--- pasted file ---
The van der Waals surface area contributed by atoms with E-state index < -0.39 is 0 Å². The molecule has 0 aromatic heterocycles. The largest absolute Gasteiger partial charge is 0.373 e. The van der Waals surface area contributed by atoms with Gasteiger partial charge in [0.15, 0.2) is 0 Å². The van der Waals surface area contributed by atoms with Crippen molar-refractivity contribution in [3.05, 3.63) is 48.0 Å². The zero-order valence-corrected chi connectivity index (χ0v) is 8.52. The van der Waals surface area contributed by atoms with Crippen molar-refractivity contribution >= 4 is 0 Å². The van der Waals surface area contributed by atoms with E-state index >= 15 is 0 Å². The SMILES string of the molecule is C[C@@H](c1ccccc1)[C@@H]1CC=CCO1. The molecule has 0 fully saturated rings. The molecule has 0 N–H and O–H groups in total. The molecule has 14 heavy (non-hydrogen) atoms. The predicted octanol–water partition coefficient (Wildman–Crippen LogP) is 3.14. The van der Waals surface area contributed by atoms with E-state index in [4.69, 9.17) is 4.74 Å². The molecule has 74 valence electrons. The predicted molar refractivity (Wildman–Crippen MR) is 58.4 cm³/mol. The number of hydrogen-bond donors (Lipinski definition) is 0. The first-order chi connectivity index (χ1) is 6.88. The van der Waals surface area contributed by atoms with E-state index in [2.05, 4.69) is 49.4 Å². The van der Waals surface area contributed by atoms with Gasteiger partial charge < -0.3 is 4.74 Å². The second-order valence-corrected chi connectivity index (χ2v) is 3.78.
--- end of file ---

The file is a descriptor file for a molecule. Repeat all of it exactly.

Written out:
The van der Waals surface area contributed by atoms with E-state index < -0.39 is 0 Å². The molecule has 0 aromatic heterocycles. The largest absolute Gasteiger partial charge is 0.373 e. The van der Waals surface area contributed by atoms with Gasteiger partial charge in [0.15, 0.2) is 0 Å². The van der Waals surface area contributed by atoms with Crippen molar-refractivity contribution in [3.05, 3.63) is 48.0 Å². The zero-order valence-corrected chi connectivity index (χ0v) is 8.52. The van der Waals surface area contributed by atoms with Crippen molar-refractivity contribution >= 4 is 0 Å². The van der Waals surface area contributed by atoms with E-state index >= 15 is 0 Å². The SMILES string of the molecule is C[C@@H](c1ccccc1)[C@@H]1CC=CCO1. The molecule has 0 fully saturated rings. The molecule has 0 N–H and O–H groups in total. The molecule has 14 heavy (non-hydrogen) atoms. The predicted octanol–water partition coefficient (Wildman–Crippen LogP) is 3.14. The van der Waals surface area contributed by atoms with E-state index in [4.69, 9.17) is 4.74 Å². The molecule has 74 valence electrons. The predicted molar refractivity (Wildman–Crippen MR) is 58.4 cm³/mol. The number of hydrogen-bond donors (Lipinski definition) is 0. The first-order chi connectivity index (χ1) is 6.88. The van der Waals surface area contributed by atoms with E-state index in [2.05, 4.69) is 49.4 Å². The van der Waals surface area contributed by atoms with Gasteiger partial charge < -0.3 is 4.74 Å². The second-order valence-corrected chi connectivity index (χ2v) is 3.78.